CHOCOLATE TOXICITY IN DOGS
Chocolate can be toxic to dogs and often results in significant illness. Chocolate is toxic because it contains the methylxanthine theobromine. Theobromine is similar to caffeine and is used medicinally as a diuretic, heart stimulant, blood vessel dilator, and a smooth muscle relaxant. Theobromine can be poisonous and result in severe clinical signs, especially if ingestion goes untreated.
For many dogs, the most common clinical signs are vomiting and diarrhea, increased thirst, panting or restlessness, excessive urination, a racing heart rate, muscle spasms (tremors), and occasionally seizures. In older pets that eat a large amount of high quality dark or baking chocolate, sudden death from cardiac arrest may occur, especially in dogs with preexisting heart disease.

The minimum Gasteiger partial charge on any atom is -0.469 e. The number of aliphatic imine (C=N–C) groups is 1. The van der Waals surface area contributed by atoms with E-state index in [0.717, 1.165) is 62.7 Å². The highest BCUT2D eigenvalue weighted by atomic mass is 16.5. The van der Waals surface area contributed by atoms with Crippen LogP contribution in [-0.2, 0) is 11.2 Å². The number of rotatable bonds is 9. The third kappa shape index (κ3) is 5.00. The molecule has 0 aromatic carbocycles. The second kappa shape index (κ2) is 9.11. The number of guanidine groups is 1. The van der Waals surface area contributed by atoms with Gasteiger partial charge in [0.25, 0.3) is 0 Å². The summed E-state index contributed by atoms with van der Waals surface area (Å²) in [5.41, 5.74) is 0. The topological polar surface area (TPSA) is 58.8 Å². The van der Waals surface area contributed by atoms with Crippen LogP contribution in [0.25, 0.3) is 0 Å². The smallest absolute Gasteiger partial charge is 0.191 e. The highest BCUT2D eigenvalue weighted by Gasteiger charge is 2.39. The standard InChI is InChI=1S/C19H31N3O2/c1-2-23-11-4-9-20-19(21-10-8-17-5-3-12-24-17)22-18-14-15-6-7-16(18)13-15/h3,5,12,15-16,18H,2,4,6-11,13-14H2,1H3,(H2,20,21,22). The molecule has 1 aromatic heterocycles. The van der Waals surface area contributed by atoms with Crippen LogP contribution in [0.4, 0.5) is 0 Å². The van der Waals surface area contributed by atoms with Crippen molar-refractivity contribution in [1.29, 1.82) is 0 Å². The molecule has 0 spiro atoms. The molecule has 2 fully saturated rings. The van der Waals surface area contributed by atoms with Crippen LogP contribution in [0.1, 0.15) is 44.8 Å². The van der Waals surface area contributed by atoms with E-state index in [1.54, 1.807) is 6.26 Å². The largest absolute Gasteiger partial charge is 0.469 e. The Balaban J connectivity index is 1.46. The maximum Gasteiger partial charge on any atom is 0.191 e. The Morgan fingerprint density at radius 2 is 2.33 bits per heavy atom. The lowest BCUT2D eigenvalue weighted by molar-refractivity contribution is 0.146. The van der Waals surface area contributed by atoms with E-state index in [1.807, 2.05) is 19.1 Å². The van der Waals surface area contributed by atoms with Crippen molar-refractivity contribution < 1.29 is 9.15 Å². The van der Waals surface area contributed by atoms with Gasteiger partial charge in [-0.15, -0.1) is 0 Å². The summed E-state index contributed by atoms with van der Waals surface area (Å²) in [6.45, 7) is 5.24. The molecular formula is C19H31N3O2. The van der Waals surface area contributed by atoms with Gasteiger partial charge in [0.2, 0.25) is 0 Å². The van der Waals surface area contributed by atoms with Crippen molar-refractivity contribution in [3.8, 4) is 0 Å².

Treatment depends on the amount and type of chocolate eaten. Removal of the chocolate from the stomach by administering medications to induce vomiting and administration of activated charcoal to block absorption of theobromine into the body may be all that is necessary. Supportive treatments may be recommended to help dilute the toxin and promote its excretion. All dogs should be closely monitored after ingesting chocolate.